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Here’s Why You Need to Add Radishes to Your Diet

    In a world where "superfoods" seem to be all the rage, the radish is a humble cruciferous vegetable that hasn't been receiving as much attention. Although it may not be your top choice when you go to the produce section, it is worth considering due to its various health benefits. It deserves a place in your shopping cart and, ultimately, on your plate.

    Adding radishes to your diet will give your health a boost.

    Excellent source of vitamin C  

    Did you know half a cup of radishes can provide about 14% of your recommended daily vitamin C intake? This makes radishes an excellent source of vitamin C, a powerful antioxidant that can benefit your health in numerous ways.

    Apart from boosting your immunity, vitamin C has been found to prevent cell damage and stimulate collagen production in laboratory studies. This can help maintain healthy skin and blood vessels.

    Chockful of micronutrients  

    Radishes are rich in antioxidants, vitamins (C, K, B6, folate), beta carotene, and minerals (potassium, magnesium, iron, phosphorus, zinc, and selenium).

    Filled with gut-friendly fiber  

    Did you know a cup of sliced radishes contains almost two grams of fiber? The US Department of Agriculture (USDA) confirms that radishes have both soluble and insoluble fiber, which are beneficial for digestion. Soluble fiber aids in slowing down digestion, which can help alleviate diarrhea, bloating, and stomach cramps. On the other hand, insoluble fiber speeds up digestion, making it helpful in treating constipation.

    Source of isothiocyanates  

    Radish root—like cauliflower and cabbage—contains isothiocyanates, beneficial plant chemicals with anti-cancer and gut-protecting properties.

    Antifungal properties  

    Did you know that radishes contain a substance called RsAFP2 that can help inhibit the growth of certain types of yeast, like Candida albicans? This can be especially helpful since candida overgrowth can lead to unpleasant symptoms like yeast infections, digestive problems, and fatigue. So, adding radishes to your diet could be a natural way to reduce your risk of these conditions.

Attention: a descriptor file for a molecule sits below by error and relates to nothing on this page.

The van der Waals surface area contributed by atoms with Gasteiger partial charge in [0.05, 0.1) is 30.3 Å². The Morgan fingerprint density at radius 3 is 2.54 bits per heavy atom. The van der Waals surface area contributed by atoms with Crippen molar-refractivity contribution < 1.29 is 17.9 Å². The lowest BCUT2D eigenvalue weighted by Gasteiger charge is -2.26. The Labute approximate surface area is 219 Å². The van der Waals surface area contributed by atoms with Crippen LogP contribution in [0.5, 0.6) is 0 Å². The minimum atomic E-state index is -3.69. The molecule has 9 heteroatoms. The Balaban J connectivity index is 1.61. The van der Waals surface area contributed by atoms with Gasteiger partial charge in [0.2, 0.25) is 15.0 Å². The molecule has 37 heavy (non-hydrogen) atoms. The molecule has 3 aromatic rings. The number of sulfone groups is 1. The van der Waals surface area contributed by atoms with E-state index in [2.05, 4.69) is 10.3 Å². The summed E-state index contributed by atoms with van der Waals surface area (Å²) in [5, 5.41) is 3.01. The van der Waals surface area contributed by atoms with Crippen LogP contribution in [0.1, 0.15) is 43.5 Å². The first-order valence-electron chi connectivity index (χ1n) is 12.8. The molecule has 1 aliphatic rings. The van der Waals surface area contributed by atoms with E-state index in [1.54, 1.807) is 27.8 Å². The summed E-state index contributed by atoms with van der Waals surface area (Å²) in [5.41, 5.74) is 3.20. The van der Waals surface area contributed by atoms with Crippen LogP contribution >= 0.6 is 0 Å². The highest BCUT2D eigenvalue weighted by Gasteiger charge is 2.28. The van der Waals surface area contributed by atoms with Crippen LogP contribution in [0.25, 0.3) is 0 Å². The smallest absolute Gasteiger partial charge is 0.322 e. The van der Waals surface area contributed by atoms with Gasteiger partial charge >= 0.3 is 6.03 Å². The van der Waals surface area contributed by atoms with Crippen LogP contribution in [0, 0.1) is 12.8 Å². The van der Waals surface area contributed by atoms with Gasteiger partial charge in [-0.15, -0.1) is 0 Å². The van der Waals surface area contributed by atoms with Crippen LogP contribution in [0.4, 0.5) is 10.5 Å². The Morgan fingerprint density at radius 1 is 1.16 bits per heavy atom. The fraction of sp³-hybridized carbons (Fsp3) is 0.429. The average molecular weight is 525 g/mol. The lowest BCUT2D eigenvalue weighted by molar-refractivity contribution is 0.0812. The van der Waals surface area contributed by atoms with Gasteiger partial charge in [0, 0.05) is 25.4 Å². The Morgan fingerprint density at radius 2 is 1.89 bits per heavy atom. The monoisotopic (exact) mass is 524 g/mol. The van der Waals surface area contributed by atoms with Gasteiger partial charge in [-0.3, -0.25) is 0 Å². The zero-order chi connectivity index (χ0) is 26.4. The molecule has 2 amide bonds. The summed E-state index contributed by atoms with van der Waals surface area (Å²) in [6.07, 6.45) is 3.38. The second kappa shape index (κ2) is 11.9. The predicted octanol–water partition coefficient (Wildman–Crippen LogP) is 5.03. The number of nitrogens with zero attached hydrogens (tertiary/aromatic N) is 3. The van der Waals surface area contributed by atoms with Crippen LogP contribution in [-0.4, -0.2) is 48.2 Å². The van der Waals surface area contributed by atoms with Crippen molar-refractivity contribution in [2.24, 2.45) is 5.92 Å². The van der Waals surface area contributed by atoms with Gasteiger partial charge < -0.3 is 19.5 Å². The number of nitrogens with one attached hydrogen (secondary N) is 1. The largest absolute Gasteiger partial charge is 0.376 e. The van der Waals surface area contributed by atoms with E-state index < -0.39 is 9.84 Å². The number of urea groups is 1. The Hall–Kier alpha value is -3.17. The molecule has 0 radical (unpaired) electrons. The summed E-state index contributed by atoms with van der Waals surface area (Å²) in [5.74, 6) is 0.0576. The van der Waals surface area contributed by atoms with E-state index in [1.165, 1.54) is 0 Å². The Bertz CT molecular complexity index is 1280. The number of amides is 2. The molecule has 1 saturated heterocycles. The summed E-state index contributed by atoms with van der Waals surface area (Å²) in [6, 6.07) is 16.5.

Protects against ulcers 

    Radishes retain their protective properties for the digestive system even when juiced. Through a study conducted in 2011, researchers discovered that consuming radish juice may prevent gastric ulcers by strengthening the mucosal barrier and safeguarding gastric tissue. While the study was conducted on rats, the findings support using radishes in folk medicine for treating ulcers.

    It is highly satisfying to eat  

    It's a well-known fact that we all love the satisfying food crunch. Interestingly, there is scientific evidence behind this. Fresh fruits and vegetables tend to make more noise when eaten and have a higher nutrient value than older produce.

    Eating crunchy foods can also improve your mindfulness during meals, decrease stress levels, and increase feelings of reward. Adding some crisp and crunch to your meals can enhance your overall eating experience. This is especially true when your chosen foods are packed with additional nutrients.

    Tips to get more radishes in your diet  

    Including a new food type in your diet can be challenging. To help you get more of the benefits of radishes, here are some ways you can try:

    1. Cutting and tossing them into your meals: Add some radishes to your tacos, wraps, and sandwiches. You can also slice them up and add them to any salad for a peppery contrast. Eating them with some hummus, ranch, or another dip of your choice is also an option.

    2. Roasting them: Roasting radishes will make them sweet to eat. You can add them to your roasted vegetables.

    3. Fermenting them: Korean and Japanese cuisines are well-known for using fermented radishes.

    How are you planning to add radishes to your diet?